“But last time I asked him, he said he only owed about N300,000. Now he is talking about N500,000. It might even be more than that,” explained his dad.


On Saturday, September 17, Ayo received a WhatsApp message from a number ‘****4097’. The sender used a default timer for all messages to disappear within 24 hours.

The message, from Deloan Company, clearly states Akin Alabi’s address, date of birth, citizen and phone number.

Under the “NB” section, the message reads in part: “Call the person in this report to remove/detach your details from the online registration they made with Deloan Company Limited.”

The threat or terror message terrified Ayo not only because if he didn’t call his brother, he “would be arrested until the matter is resolved”, but because that same brother had it without claim strategically ripped off his hard-earned 50,000 naira.

Akin had told Ayo that his friend wanted to sell his laptop urgently. At the time, in March 2021, Ayo was managing a Samsung “television” system.

It was a Sunday evening but Ayo promised that the transfer of N50,000 would be done the following Monday morning.

It was a “TV” system itself, but quite expensive in terms of RAM and GB.

“All you have to do is buy a battery. You can go try it out,” Akin said.

The system only lasted one day with Ayo as he received a call from Tayo (but Akin speaking) informing him that his uncle’s friend wanted the laptop back.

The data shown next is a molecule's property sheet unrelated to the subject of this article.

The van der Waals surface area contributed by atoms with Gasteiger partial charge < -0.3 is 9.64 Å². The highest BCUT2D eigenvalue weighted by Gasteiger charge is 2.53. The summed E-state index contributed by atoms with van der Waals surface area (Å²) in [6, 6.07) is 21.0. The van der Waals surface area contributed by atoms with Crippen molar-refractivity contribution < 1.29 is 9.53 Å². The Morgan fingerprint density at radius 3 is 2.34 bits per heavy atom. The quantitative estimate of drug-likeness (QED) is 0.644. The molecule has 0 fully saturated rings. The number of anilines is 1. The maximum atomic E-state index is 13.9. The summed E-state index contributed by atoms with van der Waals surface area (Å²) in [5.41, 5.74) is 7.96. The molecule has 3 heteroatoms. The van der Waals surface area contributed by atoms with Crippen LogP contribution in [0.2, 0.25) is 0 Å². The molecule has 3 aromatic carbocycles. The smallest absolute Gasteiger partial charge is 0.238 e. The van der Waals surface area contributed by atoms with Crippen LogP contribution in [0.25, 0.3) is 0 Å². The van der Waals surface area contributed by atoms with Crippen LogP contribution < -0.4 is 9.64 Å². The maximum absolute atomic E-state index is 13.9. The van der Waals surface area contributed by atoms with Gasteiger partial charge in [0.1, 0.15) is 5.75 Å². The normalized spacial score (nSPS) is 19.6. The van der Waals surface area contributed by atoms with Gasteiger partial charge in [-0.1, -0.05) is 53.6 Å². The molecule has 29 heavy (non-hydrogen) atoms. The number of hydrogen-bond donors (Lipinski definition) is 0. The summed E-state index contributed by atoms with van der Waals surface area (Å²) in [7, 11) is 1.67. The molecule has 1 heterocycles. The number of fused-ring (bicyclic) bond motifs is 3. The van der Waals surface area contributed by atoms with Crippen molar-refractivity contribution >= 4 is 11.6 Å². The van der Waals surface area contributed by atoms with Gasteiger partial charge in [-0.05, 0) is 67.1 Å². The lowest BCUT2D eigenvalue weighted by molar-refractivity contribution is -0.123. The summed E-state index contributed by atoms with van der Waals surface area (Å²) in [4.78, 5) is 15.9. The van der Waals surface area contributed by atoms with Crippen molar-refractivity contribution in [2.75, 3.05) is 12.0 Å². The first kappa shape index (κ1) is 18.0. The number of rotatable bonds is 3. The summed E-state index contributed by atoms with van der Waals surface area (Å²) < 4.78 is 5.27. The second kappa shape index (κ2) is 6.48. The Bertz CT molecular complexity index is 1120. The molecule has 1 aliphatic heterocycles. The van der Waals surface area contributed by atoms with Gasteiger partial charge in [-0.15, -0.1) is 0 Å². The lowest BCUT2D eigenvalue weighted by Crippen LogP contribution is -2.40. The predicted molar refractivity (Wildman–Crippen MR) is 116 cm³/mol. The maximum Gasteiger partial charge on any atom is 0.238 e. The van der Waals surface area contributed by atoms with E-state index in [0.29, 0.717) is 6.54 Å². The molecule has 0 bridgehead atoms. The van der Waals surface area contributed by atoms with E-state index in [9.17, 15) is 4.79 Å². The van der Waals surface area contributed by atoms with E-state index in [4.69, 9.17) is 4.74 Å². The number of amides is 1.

“They are here now. They said they would arrest me if I didn’t provide the laptop. His uncle said he didn’t tell him to sell the laptop and even if he wanted to sell it, not for 50,000 naira,” Akin said.

In his agitated state, Ayo told him to take the laptop, only to regret a few minutes later asking for the money.

The threatening message he has now received puts him in a bit of a disturbing state of terror and trauma.

“You can’t believe Akin just tricked me. It really hurts me right now. I wish I had been there when all this was happening. I was busy with work and it altered my decision-making mental state,” Ayo told Tayo.

Akin’s mother, who spoke with the caller on the phone on September 21, is verifying what particular amount Akin still owes them. She learned that Akin still owes Deloan Company N17,000.


Ayo later learned that Akin was now a wanted public figure “for allegedly getting away with Deloan Company money”.

Reluctantly, he passed the messages on to his older brother Akin on September 18.

While apologizing, Akin said it was one of the few online lending companies to settle.

“They have access to the contacts on my phone,” he explained. “They make this mess so you despair of paying. Or if even if you do not pay, they took revenge for the fact that you “tarnished” your image.

At 7:20 p.m., Akin turned around to talk more physically to Ayo about the issue.

“If I hadn’t robbed Pierre to pay Paul, I would have erased all the debt. I cyclically had to pay for another. I realized that wasn’t helping, so I decided to focus on one at a time,” Akin explained.

“I had sent a note to the customer helpline explaining the status of things and when I would be able to pay the full money, only to get a call desperately asking me to pay the money immediately, otherwise I would be arrested or killed.

“I told him I could only pay the money on September 29, but he would not accept any form of plea and appeal.”

Nearly a week after the deadline he set for himself, Akin still hasn’t paid. Worse still, he has no immediate hope of clearing the loan debts.

*Names have been changed to protect identities